A Malaysian ex-finance minister and his wife were hit with corruption charges Tuesday, the latest episode in a crackdown against dissent since a scandal-plagued party returned to power.
Lim Guan Eng was a minister for nearly two years until the reformist government he was in collapsed in February, as a new pact led by former allies and political rivals took over.
A former chief minister of the northern state of Penang from 2008 to 2018, Lim was charged with abusing his position to get 372,009 ringgit ($88,573) in gratification for his wife Betty Chew over a workers’ dormitory project.
Pleading not guilty at a court in the city of Butterworth on Tuesday, he said the accusations against him and Chew were “baseless and politically motivated”.
“…dragging my wife, I think this is an act of political vengeance against me,” he said in a press conference broadcast live on social media.
“I’m very upset. You want to go, go for me. Why do you want to go for my wife?”
Chew, a lawyer, was hit with three money-laundering charges, while a businesswoman was also charged with abetting Lim.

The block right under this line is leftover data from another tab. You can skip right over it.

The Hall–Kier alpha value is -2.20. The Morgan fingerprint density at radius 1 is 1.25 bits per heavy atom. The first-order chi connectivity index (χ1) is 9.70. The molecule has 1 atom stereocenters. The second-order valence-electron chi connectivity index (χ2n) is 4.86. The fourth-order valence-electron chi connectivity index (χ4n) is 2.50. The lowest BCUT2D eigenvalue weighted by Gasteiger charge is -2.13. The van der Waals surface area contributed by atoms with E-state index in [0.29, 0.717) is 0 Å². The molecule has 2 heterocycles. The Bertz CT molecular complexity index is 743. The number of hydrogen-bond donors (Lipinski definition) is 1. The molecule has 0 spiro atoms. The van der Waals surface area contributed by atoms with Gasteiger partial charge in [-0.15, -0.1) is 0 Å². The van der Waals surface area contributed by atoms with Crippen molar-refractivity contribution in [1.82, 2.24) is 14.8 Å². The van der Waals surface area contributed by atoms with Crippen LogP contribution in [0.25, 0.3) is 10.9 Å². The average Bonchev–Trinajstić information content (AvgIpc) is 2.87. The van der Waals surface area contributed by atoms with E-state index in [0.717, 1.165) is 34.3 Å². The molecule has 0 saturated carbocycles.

Both women pleaded not guilty.
Tuesday’s was the third such corruption charge that Lim faced in recent days.
He was charged in Kuala Lumpur on Friday for soliciting a bribe over a $1.5 billion construction project, and faced a second graft accusation in Penang on Monday for receiving a bribe over the same project.
Lim, who also leads the Democratic Action Party (DAP), was a main member of the coalition that came to power at the 2018 elections, which unseated graft-riddled regime that governed Malaysia for six decades.
Since then, authorities have launched probes into opposition politicians, journalists and activists, in what critics say is an effort to stifle dissent.
© Agence France-Presse